Here is a list of major Syrian historical sites or monuments destroyed in the country's nearly six-year-old war.
The UN cultural agency UNESCO has repeatedly denounced the "immense" damage caused to archaeological sites across the country.
The Association for the Protection of Syrian Archaeology (APSA) says hundreds of monuments and archeological sites have been looted, damaged or destroyed since the war began in March 2011.
- Palmyra -
The UNESCO-listed world heritage site located northeast of Damascus fell to the Islamic State jihadist group in May 2015. Syrian forces recaptured it in March 2016 but the jihadists retook Palmyra in December.
IS fighters have blown up famed tower tombs, targeting the first century AD monuments as part of a campaign to destroy the ancient site.
Among the tombs destroyed were the three best preserved and most treasured funerary towers, including the famed Tower of Elahbel.
IS condemns pre-Islamic religious works as idolatrous.
In July 2015, it destroyed the statue of the Lion of Athena, which stood more than three metres (10 feet) high in front of Palmyra museum.
Another masterpiece destroyed was the main Temple of Bel, which dated back 2,000 years.
In August 2015, the group murdered the 82-year-old retired head of antiquities in Palmyra, Khaled al-Assad, and hung his mutilated body in public.
On Friday, Syria's antiquities chief Maamoun Abdulkarim and UNESCO said IS had in its second occupation destroyed the tetrapylon, a 16-columned structure that marked one end of the ancient city's colonnade, and damaged the Roman amphitheatre.
Palmyra was also damaged in 2013 during fighting between rebels and government forces.
- Aleppo -
Aleppo, in northern Syria, is one of the world's oldest continually inhabited cities, dating back to at least 4,000 BC.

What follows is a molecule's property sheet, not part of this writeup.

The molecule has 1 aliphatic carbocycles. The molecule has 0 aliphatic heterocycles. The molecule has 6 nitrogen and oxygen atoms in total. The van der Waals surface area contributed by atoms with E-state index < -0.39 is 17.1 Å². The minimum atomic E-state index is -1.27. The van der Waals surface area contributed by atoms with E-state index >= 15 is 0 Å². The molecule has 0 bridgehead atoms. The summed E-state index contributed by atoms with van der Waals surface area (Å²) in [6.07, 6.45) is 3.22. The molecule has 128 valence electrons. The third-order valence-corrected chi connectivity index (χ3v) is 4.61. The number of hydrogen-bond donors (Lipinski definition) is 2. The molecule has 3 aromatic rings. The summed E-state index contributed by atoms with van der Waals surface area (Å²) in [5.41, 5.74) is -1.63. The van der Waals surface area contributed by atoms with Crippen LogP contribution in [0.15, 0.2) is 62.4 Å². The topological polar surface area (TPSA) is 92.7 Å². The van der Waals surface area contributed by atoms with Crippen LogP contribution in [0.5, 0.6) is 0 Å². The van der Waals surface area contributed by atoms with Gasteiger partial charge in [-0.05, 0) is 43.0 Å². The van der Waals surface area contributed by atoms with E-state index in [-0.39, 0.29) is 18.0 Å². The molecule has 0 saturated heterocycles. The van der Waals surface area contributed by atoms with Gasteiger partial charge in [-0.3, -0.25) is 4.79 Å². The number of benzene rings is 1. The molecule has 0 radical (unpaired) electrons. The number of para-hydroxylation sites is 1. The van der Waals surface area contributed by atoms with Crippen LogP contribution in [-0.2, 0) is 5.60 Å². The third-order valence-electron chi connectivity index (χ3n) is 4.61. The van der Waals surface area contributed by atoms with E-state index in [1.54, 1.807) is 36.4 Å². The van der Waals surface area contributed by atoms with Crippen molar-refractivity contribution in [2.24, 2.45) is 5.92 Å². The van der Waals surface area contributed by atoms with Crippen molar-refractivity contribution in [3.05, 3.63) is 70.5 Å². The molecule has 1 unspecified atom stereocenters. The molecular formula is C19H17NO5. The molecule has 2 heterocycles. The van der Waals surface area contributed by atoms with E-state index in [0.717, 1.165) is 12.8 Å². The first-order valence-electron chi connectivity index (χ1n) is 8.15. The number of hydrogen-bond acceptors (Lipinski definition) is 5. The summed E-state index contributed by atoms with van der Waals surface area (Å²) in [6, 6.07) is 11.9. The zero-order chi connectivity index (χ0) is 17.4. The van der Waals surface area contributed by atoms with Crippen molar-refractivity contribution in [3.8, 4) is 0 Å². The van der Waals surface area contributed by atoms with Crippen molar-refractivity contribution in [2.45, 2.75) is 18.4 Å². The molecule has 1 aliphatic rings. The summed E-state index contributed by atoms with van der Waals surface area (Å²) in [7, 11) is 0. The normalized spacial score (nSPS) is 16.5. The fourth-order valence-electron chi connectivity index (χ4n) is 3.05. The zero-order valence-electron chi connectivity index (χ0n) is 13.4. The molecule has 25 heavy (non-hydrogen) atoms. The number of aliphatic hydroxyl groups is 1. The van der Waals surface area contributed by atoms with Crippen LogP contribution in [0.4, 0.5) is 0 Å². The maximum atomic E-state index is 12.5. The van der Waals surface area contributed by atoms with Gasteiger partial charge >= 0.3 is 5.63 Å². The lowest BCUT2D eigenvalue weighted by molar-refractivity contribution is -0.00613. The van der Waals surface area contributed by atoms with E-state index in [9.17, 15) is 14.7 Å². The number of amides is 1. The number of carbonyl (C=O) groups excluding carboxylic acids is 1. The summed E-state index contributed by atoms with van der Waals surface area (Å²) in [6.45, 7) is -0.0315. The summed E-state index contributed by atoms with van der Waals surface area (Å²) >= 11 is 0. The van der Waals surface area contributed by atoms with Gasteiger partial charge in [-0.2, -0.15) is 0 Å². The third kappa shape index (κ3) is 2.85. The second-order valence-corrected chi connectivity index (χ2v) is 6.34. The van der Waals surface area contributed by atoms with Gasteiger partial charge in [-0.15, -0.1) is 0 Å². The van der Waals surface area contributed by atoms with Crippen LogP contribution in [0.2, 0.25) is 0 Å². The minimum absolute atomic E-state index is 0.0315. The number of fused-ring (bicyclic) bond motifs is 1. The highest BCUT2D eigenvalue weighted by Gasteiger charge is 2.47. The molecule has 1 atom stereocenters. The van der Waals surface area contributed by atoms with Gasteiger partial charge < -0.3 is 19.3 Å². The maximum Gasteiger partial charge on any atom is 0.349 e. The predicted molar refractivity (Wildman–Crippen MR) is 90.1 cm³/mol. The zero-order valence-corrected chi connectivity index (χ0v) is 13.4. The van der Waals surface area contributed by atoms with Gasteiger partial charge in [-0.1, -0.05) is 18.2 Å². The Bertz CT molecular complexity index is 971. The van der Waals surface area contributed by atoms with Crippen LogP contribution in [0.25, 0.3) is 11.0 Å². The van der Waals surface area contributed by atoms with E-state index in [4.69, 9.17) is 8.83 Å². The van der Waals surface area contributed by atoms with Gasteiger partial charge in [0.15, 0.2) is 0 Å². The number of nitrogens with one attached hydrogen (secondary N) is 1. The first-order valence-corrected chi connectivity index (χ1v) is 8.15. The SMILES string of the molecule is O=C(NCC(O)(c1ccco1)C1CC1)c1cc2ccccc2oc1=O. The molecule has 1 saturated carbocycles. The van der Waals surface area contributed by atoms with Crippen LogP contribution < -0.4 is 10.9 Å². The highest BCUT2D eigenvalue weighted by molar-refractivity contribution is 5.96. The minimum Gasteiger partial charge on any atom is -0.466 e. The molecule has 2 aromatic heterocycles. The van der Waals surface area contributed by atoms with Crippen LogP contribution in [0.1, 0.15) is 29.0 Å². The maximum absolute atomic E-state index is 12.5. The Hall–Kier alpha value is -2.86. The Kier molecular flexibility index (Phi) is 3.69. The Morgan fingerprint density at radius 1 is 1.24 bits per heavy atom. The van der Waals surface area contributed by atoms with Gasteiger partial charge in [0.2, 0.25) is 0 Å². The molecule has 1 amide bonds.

Syrian forces took full control of the city in December after more than four years of intense fighting with rebel groups that had split Aleppo in two.
In 2013, Aleppo's Old City was placed on UNESCO's list of endangered sites.
In September 2012, a blaze swept through ancient shops in the city's souk, or marketplace, and in April 2013, the minaret of the historic Omayyades mosque collapsed.
Rebels using explosives to reach government positions in the Old City destroyed the iconic Carlton Hotel on May 8, 2014.
In July 2015, a blast destroyed some of the ramparts that surround the citadel, a leading example of mediaeval Islamic military architecture.
A UNESCO report published on Thursday says: "According to a preliminary assessment, some 60 percent of the Old City of Aleppo has been severely damaged, with 30 percent totally destroyed".
- Crac des Chevaliers -
The heavily fortified Crusader fortress near Homs in central Syria known as the Crac des Chevaliers and used as a rebel base was damaged by army shelling.
- Maaret al-Numan -
On June 20, 2015, the best-known mosaic museum in Syria was seriously damaged by barrel bombs dropped by regime aircraft, the archaeology association APSA said.
- Raqa -
In IS's northern bastion, shrines dedicated to Uwais al-Qarani, renowned among Sufis, and Ammar bin Yasir, a companion of the Prophet Mohammed, have been destroyed, with NGOs blaming jihadists.
In the northeastern region of Hasakeh, IS has also destroyed Assyrian statues dating from the first century, APSA said.
Other notable sites damaged or looted include Dura-Europos, Apamea, Ebla, Mari, Ajaja and Hamam Turkoman.